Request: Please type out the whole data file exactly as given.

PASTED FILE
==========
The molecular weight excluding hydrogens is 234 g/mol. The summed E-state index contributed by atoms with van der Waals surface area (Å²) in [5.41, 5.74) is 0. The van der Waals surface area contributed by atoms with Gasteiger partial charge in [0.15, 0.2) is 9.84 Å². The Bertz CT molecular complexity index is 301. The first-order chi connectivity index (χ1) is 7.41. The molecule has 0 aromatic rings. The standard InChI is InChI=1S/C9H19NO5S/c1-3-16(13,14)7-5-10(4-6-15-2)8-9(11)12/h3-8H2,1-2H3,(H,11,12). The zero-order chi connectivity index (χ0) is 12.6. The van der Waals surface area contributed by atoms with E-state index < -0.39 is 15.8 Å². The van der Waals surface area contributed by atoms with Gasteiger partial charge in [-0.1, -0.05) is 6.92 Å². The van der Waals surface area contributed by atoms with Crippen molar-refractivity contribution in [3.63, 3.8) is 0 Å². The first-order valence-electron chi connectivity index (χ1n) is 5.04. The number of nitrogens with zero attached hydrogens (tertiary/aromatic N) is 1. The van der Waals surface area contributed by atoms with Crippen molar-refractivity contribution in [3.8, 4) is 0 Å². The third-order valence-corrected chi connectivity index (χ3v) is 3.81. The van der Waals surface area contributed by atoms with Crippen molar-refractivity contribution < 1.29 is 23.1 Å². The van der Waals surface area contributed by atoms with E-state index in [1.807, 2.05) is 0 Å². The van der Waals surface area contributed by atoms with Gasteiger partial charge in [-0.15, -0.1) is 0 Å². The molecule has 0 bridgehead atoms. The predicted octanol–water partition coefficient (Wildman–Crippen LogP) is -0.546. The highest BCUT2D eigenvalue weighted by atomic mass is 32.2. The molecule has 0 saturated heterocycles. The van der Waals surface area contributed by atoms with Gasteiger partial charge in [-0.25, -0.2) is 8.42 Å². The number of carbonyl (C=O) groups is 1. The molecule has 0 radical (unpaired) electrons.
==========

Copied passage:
The molecular weight excluding hydrogens is 234 g/mol. The summed E-state index contributed by atoms with van der Waals surface area (Å²) in [5.41, 5.74) is 0. The van der Waals surface area contributed by atoms with Gasteiger partial charge in [0.15, 0.2) is 9.84 Å². The Bertz CT molecular complexity index is 301. The first-order chi connectivity index (χ1) is 7.41. The molecule has 0 aromatic rings. The standard InChI is InChI=1S/C9H19NO5S/c1-3-16(13,14)7-5-10(4-6-15-2)8-9(11)12/h3-8H2,1-2H3,(H,11,12). The zero-order chi connectivity index (χ0) is 12.6. The van der Waals surface area contributed by atoms with E-state index < -0.39 is 15.8 Å². The van der Waals surface area contributed by atoms with Gasteiger partial charge in [-0.1, -0.05) is 6.92 Å². The van der Waals surface area contributed by atoms with Crippen molar-refractivity contribution in [3.63, 3.8) is 0 Å². The first-order valence-electron chi connectivity index (χ1n) is 5.04. The number of nitrogens with zero attached hydrogens (tertiary/aromatic N) is 1. The van der Waals surface area contributed by atoms with Crippen molar-refractivity contribution in [3.8, 4) is 0 Å². The third-order valence-corrected chi connectivity index (χ3v) is 3.81. The van der Waals surface area contributed by atoms with Crippen molar-refractivity contribution < 1.29 is 23.1 Å². The van der Waals surface area contributed by atoms with E-state index in [1.807, 2.05) is 0 Å². The van der Waals surface area contributed by atoms with Gasteiger partial charge in [-0.15, -0.1) is 0 Å². The molecule has 0 bridgehead atoms. The predicted octanol–water partition coefficient (Wildman–Crippen LogP) is -0.546. The highest BCUT2D eigenvalue weighted by atomic mass is 32.2. The molecule has 0 saturated heterocycles. The van der Waals surface area contributed by atoms with Gasteiger partial charge in [-0.25, -0.2) is 8.42 Å². The number of carbonyl (C=O) groups is 1. The molecule has 0 radical (unpaired) electrons.